Ask Bill to see the picture of his son with General Petraeus!

Storytelling in Milne on Nov. 29, 2011

On Tuesday, November 29th, Milne Library will host a Storytelling Event for children and their caregivers! This event is open to SUNY Geneseo faculty, staff and students as well as the Geneseo community.

Come listen to stories about chipmunks, Native Americans and the Oregon Trail performed by School of Education students — and be entertained by songs and read-alouds performed by members of the Young Children’s Council.

Storytelling will last from 6:30 pm – 7:30 pm, with refreshments provided. The event will take place in the Teacher Education Resource Center, located on the lower-level of Milne Library.

Library Hours for Thanksgiving Break

Happy Thanksgiving

Happy Turkey Day. Courtesy Flickr User CraftyGoat.

We here at Milne Library wish you a safe and happy journey home for the Thanksgiving holiday. If your plans include a little studying or research, the library will have reduced hours over the Thanksgiving Break:

Wednesday, November 23 8:00 AM – 4:00 PM
Thursday – Saturday, November 24 – 26 CLOSED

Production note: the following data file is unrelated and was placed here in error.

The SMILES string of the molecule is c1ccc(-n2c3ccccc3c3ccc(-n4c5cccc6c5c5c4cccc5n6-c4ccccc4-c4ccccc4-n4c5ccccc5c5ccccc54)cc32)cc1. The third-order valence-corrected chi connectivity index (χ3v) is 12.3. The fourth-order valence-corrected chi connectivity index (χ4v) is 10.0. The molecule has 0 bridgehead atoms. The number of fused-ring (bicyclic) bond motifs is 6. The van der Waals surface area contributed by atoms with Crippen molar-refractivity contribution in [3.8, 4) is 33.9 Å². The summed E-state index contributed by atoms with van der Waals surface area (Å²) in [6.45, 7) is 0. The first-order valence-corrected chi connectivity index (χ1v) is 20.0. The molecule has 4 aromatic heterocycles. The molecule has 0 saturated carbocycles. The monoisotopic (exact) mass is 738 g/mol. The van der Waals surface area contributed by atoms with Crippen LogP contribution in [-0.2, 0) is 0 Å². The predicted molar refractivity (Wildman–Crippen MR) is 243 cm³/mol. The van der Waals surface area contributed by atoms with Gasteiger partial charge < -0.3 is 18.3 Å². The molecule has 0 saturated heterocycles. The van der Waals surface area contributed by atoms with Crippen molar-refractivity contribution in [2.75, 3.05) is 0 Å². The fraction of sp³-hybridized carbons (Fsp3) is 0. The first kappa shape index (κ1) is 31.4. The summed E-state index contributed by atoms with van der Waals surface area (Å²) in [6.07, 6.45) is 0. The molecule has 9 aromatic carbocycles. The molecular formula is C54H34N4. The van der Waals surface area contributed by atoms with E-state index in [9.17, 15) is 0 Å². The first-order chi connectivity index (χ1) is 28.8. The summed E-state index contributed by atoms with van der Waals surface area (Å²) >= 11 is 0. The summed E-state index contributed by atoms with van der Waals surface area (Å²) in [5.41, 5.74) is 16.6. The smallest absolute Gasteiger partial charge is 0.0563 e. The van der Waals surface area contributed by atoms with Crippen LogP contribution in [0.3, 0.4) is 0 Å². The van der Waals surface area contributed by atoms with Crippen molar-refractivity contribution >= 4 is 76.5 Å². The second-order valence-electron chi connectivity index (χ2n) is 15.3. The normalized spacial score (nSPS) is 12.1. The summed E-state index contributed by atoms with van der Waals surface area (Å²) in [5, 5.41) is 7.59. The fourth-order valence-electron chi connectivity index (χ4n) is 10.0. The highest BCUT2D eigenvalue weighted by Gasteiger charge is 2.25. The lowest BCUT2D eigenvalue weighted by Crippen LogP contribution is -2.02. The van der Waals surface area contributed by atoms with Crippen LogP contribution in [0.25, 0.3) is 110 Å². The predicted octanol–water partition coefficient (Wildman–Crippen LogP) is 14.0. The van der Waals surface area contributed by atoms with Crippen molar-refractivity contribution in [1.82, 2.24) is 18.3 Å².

Sunday, November 27 6:00 PM – 1:00 AM

See the complete list of library hours.   Travel safely!!

Password Security

With the holiday online buying season gearing up, it’s a good time to think about your online security. Mashable just published a list of the 25 Worst Passwords of 2011.  If any of your passwords are on the list, you might want to think about changing things up a bit. Lifehacker has some great tips for picking and remembering passwords.

Some have turned to password management software to help keep track of their many passwords.  The major issue with such programs is that you must download the software and can only access it from that single device. 

An alternative to downloading password management software might be Open ID, which allows you to sign into websites with a universal ID and password.  You can choose to use an account that you’ve already created.  Some of the more well known OpenID providers include Google, Facebook, Yahoo!, Microsoft, AOL, and Twitter.  If you have one of these accounts, you already have an OpenID identity.

Meet Joe Easterly

Joe Easterly

Joe Easterly, Milne's Electronic Resources and Digital Scholarship Librarian

With Library service expanding deeper into the realm of digital scholarship – the new Digital Media Lab, open-source publishing, Digital Thoreau, etc. — could a matching librarian be far behind? Of course not, and he has arrived in the person of Joe Easterly, who became Milne’s first Electronic Resources and Digital Scholarship Librarian on October 24.